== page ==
#cft dt { float:left; font-weight:bold; margin:0; padding: 0 8px 0 0; text-align:right; width: 20%; }
#cft dt .hideKey { visibility:hidden; }
#cft dd { float:left; margin:0; text-align:left; width:70%; }
#cft dd p.label { font-weight:bold; margin:0; }
#cft_instruction { margin:10px; }

Click Update Options to save the settings and then go to Posts > Add New to see the form in action. You may need to go back and forth a couple of times to get your text field sizes just right and to put them in the right order you want them in.

Using the Custom Fields in a template

So how do these values get displayed on your page?

Simply edit your template PHP file to look for custom field values and then display them where you want them if they’re present.

This is how I do it for the Principia Pilot site. This code goes at the top of the template for single.php

// Retrieve custom meta values from post if they're present
$byline_writer_name = htmlspecialchars(get_post_meta($post->ID, "byline_writer_name", true));
$byline_writer_title = htmlspecialchars(get_post_meta($post->ID, "byline_writer_title", true));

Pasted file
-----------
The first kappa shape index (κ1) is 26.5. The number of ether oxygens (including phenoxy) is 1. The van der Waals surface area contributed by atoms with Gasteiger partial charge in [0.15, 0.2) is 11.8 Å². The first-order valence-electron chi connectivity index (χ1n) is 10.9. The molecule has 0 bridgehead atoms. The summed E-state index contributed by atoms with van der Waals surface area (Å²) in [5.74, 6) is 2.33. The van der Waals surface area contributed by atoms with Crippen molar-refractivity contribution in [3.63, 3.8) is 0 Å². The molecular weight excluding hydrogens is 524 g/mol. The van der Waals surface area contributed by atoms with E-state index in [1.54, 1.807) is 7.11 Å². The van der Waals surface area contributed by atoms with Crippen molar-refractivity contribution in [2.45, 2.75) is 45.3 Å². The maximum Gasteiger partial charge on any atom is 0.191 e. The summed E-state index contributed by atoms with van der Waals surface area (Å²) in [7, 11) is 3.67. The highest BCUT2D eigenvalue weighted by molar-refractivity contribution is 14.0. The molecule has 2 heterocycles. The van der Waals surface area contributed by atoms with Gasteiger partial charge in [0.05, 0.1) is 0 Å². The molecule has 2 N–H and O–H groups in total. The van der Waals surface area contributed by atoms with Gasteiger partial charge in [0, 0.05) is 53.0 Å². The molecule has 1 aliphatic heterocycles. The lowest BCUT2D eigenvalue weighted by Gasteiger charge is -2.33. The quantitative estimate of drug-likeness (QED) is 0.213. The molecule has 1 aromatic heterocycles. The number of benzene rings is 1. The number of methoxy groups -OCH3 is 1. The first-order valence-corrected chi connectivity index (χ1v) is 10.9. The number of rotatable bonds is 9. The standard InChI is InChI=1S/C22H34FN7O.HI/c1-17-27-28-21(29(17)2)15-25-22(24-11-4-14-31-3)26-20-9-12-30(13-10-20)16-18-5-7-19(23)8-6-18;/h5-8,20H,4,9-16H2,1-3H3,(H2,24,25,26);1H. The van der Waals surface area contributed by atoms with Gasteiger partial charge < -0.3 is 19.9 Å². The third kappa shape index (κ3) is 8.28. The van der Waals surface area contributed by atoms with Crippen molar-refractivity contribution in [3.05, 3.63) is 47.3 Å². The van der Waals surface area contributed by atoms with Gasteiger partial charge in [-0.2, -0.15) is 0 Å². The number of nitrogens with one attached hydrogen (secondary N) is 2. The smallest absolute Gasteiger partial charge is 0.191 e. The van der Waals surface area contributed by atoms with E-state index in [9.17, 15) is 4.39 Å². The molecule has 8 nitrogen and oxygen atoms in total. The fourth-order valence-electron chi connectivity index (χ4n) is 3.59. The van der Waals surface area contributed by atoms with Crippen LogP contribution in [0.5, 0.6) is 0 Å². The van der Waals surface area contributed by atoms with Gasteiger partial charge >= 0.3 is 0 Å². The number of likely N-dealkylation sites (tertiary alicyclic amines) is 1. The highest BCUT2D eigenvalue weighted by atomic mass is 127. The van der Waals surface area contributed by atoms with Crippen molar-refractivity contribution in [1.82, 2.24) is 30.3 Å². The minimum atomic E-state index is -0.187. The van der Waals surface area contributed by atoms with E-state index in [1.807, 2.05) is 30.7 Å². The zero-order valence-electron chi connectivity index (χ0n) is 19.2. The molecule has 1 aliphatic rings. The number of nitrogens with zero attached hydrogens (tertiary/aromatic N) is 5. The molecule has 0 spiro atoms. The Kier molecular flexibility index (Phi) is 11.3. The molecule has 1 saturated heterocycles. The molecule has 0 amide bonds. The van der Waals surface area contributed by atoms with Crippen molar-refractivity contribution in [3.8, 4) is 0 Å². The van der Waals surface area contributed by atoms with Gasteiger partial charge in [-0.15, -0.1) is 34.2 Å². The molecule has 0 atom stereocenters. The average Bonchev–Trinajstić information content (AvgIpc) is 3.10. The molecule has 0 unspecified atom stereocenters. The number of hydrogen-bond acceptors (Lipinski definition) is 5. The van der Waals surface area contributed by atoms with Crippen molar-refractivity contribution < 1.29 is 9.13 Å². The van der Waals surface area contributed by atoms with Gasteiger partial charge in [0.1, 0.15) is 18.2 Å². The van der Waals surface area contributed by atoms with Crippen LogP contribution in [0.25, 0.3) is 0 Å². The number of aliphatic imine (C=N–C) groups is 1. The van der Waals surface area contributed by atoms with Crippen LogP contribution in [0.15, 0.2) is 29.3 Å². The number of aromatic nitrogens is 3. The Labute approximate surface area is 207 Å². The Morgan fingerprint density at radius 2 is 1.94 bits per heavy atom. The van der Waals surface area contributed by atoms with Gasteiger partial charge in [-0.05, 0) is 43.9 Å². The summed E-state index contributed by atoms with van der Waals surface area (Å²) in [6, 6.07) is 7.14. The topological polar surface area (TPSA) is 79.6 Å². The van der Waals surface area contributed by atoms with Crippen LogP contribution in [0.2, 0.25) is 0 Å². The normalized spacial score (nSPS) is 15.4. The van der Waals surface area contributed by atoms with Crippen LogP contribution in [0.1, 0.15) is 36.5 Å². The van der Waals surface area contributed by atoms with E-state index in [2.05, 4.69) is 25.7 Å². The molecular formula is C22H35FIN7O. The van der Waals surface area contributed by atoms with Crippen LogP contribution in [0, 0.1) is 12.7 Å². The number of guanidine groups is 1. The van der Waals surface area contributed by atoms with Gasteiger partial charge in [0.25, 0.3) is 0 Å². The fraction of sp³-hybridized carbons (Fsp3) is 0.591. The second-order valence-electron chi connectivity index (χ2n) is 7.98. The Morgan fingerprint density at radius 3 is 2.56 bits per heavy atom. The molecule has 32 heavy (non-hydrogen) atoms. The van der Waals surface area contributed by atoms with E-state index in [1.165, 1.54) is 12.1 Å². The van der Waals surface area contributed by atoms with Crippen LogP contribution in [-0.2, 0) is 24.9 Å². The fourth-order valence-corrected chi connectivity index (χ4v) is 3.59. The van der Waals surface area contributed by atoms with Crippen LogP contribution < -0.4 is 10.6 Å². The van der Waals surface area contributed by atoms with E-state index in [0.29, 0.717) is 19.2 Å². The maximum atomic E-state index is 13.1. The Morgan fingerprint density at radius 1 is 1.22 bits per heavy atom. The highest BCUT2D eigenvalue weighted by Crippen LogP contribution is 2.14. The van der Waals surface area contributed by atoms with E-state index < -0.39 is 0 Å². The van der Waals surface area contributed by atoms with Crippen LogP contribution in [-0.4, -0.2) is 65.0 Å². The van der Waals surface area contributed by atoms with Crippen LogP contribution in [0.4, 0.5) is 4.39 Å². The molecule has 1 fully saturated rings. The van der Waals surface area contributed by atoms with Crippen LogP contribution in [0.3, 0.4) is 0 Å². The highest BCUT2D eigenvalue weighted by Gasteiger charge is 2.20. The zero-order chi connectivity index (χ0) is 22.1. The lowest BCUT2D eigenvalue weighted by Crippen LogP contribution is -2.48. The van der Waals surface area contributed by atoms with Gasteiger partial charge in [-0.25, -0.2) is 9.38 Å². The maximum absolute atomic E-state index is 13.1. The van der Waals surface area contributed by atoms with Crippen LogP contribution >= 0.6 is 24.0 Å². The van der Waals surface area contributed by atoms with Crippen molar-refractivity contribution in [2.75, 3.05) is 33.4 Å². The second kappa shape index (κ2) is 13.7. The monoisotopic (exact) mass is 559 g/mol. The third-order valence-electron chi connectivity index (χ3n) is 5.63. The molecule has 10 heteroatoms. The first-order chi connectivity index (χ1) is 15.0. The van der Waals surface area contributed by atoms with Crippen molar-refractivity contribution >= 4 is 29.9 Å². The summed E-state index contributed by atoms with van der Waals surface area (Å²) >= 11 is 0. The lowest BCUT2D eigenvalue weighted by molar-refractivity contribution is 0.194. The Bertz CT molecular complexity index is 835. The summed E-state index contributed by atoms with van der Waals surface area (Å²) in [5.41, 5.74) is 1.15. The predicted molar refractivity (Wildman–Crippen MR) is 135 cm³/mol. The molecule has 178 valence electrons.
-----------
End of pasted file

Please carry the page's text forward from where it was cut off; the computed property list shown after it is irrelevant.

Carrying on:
$byline_writer_picture_url = htmlspecialchars(get_post_meta($post->ID, "byline_writer_picture_url", true));
$lead_photo_url = htmlspecialchars(get_post_meta($post->ID, "lead_photo_url", true));
$lead_photo_credit = htmlspecialchars(get_post_meta($post->ID, "lead_photo_credit", true));
$lead_photo_caption = htmlspecialchars(get_post_meta($post->ID, "lead_photo_caption", true));
$summary_deck = wptexturize(get_post_meta($post->ID, "summary_deck", true));

Now each of the possible Custom Fields are available as PHP variables that can be checked for content.

This code example shows the “summary deck” being displayed on the page if it has been entered on the create content screen:

// Show summary deck if we have one
if ($summary_deck != "") {
    echo '<h3 class="summary-deck">' . $summary_deck . '</h3>';

Using this excellent plugin, you can set up select lists, radio buttons, check boxes and more to help you populate your Custom Fields more easily if you prefer that to using simple text fields. You can also specify default values to use for the custom fields so you don’t have to type them in every time.

Plugin Default Template Options

These are the default options included by the plugin:
type = text
size = 35
label = Where are you going to go?

type = textfield
size = 35
hideKey = true

[Favorite Fruits]
type = checkbox
value = apple # orange # banana # grape
default = orange # grape

[Miles Walked]
type = radio
value = 0-9 # 10-19 # 20+
default = 10-19
clearButton = true

[Temper Level]
type = select
value = High # Medium # Low
default = Low

[Hidden Thought]
type = textarea
rows = 4
cols = 40
tinyMCE = true
mediaButton = true

Which displays a form that looks like this:
Custom Field Template WordPress plugin screenshot - Default form options